Presentation on theme: "Intravascular volume replacement therapy with synthetic colloids: is there an influence on renal function? Boldt J, Priebe HJ. Anesth Analg. 2003 Feb;96(2):376-82."— Presentation transcript:
Intravascular volume replacement therapy with synthetic colloids: is there an influence on renal function? Boldt J, Priebe HJ. Anesth Analg Feb;96(2): Ri /VS
Development of Renal failure-I Preexisting kidney and vascular disease Medication (ACEI, Abx, catecholamines, volatile anesthetics, etc.) DM Unstable hemodynamics Hypothermia Hypoxia Cardiopulmonary bypass The elder
Development of Renal failure-II Decline in GFR Need for hemofiltration of hemodialysis Twofold incease in Scr Prerenal azotemia ICU and post-op patient
Hyper-oncotic ARF All colloids may induce ARF by increasing the plasma colloid osmotic pressure Dehydrated patient + considerable amounts of hyperoncotic colloids without additional crystalloids P eff = (P cap – P bow )- P pla
Gelatins and Dextran Gelatin – Appear to be without adverse effects on kidney function – Lack of data DEX – Low molecular weight DEX – Multi-factorial, including hyper-oncotic ARF, tubular obstruction, and direct toxicity – Renal biopsies: osmotic nephrosis (unspecific)
Hydroxyethyl starch (HES) Amylopectin hydrolysis and hydroxyethylation high polymeric glucose compound Physicochemical character: – Molecular weight (different elimination pathway) – Concentration – Degree of substitution – C2/C6 hydroxyethylation ratio
Characteristics of the Different Colloids
Hydroxyethyl starch (HES) Reabsorption of macromoleules – Swelling of tubular cells tubular obstruction and medullary ischemia Hyperviscous urine and a stasis of tubular flow – Obstruction of the tubular lumen Increase in plasma oncotic pressure
Hydroxyethyl starch (HES) The precise mechanism ? Is the amount of administered HE of importance ? Relation between osmotic nephrosis-like lesions and kidney function ? Unknown !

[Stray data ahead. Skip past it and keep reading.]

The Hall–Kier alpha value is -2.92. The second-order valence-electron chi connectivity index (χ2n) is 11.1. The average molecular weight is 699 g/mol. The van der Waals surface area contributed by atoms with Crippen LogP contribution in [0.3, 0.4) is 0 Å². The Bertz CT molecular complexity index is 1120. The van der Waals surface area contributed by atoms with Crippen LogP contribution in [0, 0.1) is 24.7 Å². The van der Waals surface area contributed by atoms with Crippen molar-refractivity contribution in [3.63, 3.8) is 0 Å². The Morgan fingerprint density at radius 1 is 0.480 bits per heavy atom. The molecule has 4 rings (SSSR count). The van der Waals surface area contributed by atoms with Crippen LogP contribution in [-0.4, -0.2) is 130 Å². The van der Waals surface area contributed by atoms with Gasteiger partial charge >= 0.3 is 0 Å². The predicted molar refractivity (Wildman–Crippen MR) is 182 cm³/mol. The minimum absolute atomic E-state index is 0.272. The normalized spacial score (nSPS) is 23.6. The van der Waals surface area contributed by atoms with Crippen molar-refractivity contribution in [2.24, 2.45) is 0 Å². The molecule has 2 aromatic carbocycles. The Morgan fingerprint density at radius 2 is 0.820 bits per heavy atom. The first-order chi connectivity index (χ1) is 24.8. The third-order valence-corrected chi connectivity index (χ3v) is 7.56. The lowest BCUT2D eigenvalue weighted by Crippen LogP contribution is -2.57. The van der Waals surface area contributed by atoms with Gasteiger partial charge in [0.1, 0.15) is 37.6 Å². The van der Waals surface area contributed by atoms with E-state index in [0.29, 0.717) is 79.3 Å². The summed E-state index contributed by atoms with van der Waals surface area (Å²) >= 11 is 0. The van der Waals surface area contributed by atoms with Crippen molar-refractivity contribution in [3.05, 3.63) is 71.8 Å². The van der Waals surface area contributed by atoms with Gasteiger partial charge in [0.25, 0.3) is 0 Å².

Non-surgical, non -ICU
The slow degradable HES preparation was an independent risk factor for the development of ARF. Long-term(>5 days) admin. +elderly (MAP>65mmHg)
Study Limitations End points of intravascular volume therapy are often not exactly defined (to maintain stable hemo- dynamics?) Renal function was assessed by rather in- sensitive variables Investigation of effect on variables of renal function, rather than on outcome
Study Limitations Differences in physicochemical properties between synthetic colloids ( low DS appear to have less risk than high DS) Lack of control group Different kinds of patients (underlying disease)
Conclusions HES can be used safely even in large doses in patients without altered kidney function – In patients with increased serum creatinine concentrations (>2-3 mg/dL), HES should be used cautiously – There is no study that defines a critical serum creatinine concentration that would contraindicate the use of HES – Other colloid regimens (gelatin or albumin) or crystalloids should be used hyperoncotic ARF Vogt NH, Bothner U, Lerch G, et al. Large-dose administration of 6% hydroxyethyl starch 200/0.5 for total hip arthroplasty: plasma homeostasis, hemostasis, and renal function compared to use of 5% human albumin. Anesth Analg 1996;83:262–8.
Conclusions Rapidly degradable HES preparation usage in patients with moderate to severe kidney dysfunction showed no deterioration in kidney function Jungheinrich C, Scharf R, Wargenau M, et al. The pharmacokinetics and tolerability of an intravenous infusion of the new hydroxyethylstarch 130/0.4 (6%, 500 mL) in mild-to-severe renal impairment. Anesth Analg 2002;95:544– 51.
Thanks for Your Attention ! Nephrol Dial Transplant Sep;20(9): Albumin and hydroxyethyl starch 130 kDa/0.4 improve filter clearance and haemocompatibility in haemo- and plasmafiltration--an in vitro study. Unger JK, Haltern C, Dohmen B, Gressner A, Grosse- Siestrup C, Groneberg DA, Rossaint R. Unger JKHaltern CDohmen BGressner AGrosse- Siestrup CGroneberg DARossaint R